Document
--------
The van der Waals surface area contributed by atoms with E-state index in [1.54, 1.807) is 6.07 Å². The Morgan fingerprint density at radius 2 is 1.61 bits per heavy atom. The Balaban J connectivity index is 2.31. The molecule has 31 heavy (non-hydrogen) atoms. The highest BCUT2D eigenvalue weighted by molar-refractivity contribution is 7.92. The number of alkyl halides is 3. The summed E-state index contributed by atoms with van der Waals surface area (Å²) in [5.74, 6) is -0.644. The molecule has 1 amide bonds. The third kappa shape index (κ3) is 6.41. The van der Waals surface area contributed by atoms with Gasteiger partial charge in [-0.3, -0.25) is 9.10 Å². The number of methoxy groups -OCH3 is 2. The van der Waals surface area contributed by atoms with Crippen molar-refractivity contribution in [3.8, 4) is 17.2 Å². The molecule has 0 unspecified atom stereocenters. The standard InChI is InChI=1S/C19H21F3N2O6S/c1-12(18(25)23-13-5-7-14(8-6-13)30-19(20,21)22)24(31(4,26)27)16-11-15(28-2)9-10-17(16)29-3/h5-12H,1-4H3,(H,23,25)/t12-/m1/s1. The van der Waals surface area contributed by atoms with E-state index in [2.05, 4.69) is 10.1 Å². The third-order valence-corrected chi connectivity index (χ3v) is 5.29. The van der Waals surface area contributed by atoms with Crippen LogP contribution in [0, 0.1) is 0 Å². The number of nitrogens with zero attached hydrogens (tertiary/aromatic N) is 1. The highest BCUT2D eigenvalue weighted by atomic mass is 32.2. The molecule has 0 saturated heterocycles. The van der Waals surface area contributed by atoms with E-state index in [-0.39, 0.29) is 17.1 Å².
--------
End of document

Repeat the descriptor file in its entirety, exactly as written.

The van der Waals surface area contributed by atoms with E-state index in [1.54, 1.807) is 6.07 Å². The Morgan fingerprint density at radius 2 is 1.61 bits per heavy atom. The Balaban J connectivity index is 2.31. The molecule has 31 heavy (non-hydrogen) atoms. The highest BCUT2D eigenvalue weighted by molar-refractivity contribution is 7.92. The number of alkyl halides is 3. The summed E-state index contributed by atoms with van der Waals surface area (Å²) in [5.74, 6) is -0.644. The molecule has 1 amide bonds. The third kappa shape index (κ3) is 6.41. The van der Waals surface area contributed by atoms with Gasteiger partial charge in [-0.3, -0.25) is 9.10 Å². The number of methoxy groups -OCH3 is 2. The van der Waals surface area contributed by atoms with Crippen molar-refractivity contribution in [3.8, 4) is 17.2 Å². The molecule has 0 unspecified atom stereocenters. The standard InChI is InChI=1S/C19H21F3N2O6S/c1-12(18(25)23-13-5-7-14(8-6-13)30-19(20,21)22)24(31(4,26)27)16-11-15(28-2)9-10-17(16)29-3/h5-12H,1-4H3,(H,23,25)/t12-/m1/s1. The van der Waals surface area contributed by atoms with E-state index in [2.05, 4.69) is 10.1 Å². The third-order valence-corrected chi connectivity index (χ3v) is 5.29. The van der Waals surface area contributed by atoms with Crippen LogP contribution in [0, 0.1) is 0 Å². The number of nitrogens with zero attached hydrogens (tertiary/aromatic N) is 1. The highest BCUT2D eigenvalue weighted by atomic mass is 32.2. The molecule has 0 saturated heterocycles. The van der Waals surface area contributed by atoms with E-state index in [-0.39, 0.29) is 17.1 Å².